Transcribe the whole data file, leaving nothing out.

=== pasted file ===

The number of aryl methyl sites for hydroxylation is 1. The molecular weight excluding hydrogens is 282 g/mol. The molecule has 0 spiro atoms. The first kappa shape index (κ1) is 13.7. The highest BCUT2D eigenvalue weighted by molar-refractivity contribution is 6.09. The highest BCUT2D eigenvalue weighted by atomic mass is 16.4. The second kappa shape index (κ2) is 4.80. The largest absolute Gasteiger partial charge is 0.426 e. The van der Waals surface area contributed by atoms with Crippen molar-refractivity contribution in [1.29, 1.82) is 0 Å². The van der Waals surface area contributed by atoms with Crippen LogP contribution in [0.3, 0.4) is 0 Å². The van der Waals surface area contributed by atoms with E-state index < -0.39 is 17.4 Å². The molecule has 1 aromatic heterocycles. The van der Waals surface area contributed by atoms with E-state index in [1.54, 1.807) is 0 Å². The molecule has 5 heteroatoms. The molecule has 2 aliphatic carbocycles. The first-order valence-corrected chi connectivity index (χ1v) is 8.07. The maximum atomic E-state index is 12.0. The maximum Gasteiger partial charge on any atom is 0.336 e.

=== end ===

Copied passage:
The number of aryl methyl sites for hydroxylation is 1. The molecular weight excluding hydrogens is 282 g/mol. The molecule has 0 spiro atoms. The first kappa shape index (κ1) is 13.7. The highest BCUT2D eigenvalue weighted by molar-refractivity contribution is 6.09. The highest BCUT2D eigenvalue weighted by atomic mass is 16.4. The second kappa shape index (κ2) is 4.80. The largest absolute Gasteiger partial charge is 0.426 e. The van der Waals surface area contributed by atoms with Crippen molar-refractivity contribution in [1.29, 1.82) is 0 Å². The van der Waals surface area contributed by atoms with Crippen LogP contribution in [0.3, 0.4) is 0 Å². The van der Waals surface area contributed by atoms with E-state index < -0.39 is 17.4 Å². The molecule has 1 aromatic heterocycles. The van der Waals surface area contributed by atoms with E-state index in [1.54, 1.807) is 0 Å². The molecule has 5 heteroatoms. The molecule has 2 aliphatic carbocycles. The first-order valence-corrected chi connectivity index (χ1v) is 8.07. The maximum atomic E-state index is 12.0. The maximum Gasteiger partial charge on any atom is 0.336 e.